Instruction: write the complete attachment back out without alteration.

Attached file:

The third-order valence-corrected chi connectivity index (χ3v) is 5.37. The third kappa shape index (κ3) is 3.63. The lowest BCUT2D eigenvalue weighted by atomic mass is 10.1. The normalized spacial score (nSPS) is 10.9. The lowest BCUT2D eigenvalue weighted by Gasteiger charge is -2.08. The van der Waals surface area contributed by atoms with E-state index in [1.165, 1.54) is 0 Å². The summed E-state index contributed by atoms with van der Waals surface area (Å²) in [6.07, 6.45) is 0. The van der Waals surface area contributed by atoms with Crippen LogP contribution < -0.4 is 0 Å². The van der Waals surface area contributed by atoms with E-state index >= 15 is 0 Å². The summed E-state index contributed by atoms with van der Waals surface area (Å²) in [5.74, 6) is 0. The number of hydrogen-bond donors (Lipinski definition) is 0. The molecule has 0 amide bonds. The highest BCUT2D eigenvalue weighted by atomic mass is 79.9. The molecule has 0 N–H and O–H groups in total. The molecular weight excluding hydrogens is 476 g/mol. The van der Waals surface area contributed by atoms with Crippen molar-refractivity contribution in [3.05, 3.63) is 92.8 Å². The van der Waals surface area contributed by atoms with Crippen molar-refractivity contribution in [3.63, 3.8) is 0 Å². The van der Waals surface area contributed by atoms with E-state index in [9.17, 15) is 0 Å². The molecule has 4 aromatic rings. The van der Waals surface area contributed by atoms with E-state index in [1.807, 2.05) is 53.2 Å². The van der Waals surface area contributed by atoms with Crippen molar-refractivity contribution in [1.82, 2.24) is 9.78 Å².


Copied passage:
The third-order valence-corrected chi connectivity index (χ3v) is 5.37. The third kappa shape index (κ3) is 3.63. The lowest BCUT2D eigenvalue weighted by atomic mass is 10.1. The normalized spacial score (nSPS) is 10.9. The lowest BCUT2D eigenvalue weighted by Gasteiger charge is -2.08. The van der Waals surface area contributed by atoms with E-state index in [1.165, 1.54) is 0 Å². The summed E-state index contributed by atoms with van der Waals surface area (Å²) in [6.07, 6.45) is 0. The van der Waals surface area contributed by atoms with Crippen LogP contribution < -0.4 is 0 Å². The van der Waals surface area contributed by atoms with E-state index >= 15 is 0 Å². The summed E-state index contributed by atoms with van der Waals surface area (Å²) in [5.74, 6) is 0. The number of hydrogen-bond donors (Lipinski definition) is 0. The molecule has 0 amide bonds. The highest BCUT2D eigenvalue weighted by atomic mass is 79.9. The molecule has 0 N–H and O–H groups in total. The molecular weight excluding hydrogens is 476 g/mol. The van der Waals surface area contributed by atoms with Crippen molar-refractivity contribution in [3.05, 3.63) is 92.8 Å². The van der Waals surface area contributed by atoms with Crippen molar-refractivity contribution in [3.63, 3.8) is 0 Å². The van der Waals surface area contributed by atoms with E-state index in [9.17, 15) is 0 Å². The molecule has 4 aromatic rings. The van der Waals surface area contributed by atoms with E-state index in [1.807, 2.05) is 53.2 Å². The van der Waals surface area contributed by atoms with Crippen molar-refractivity contribution in [1.82, 2.24) is 9.78 Å².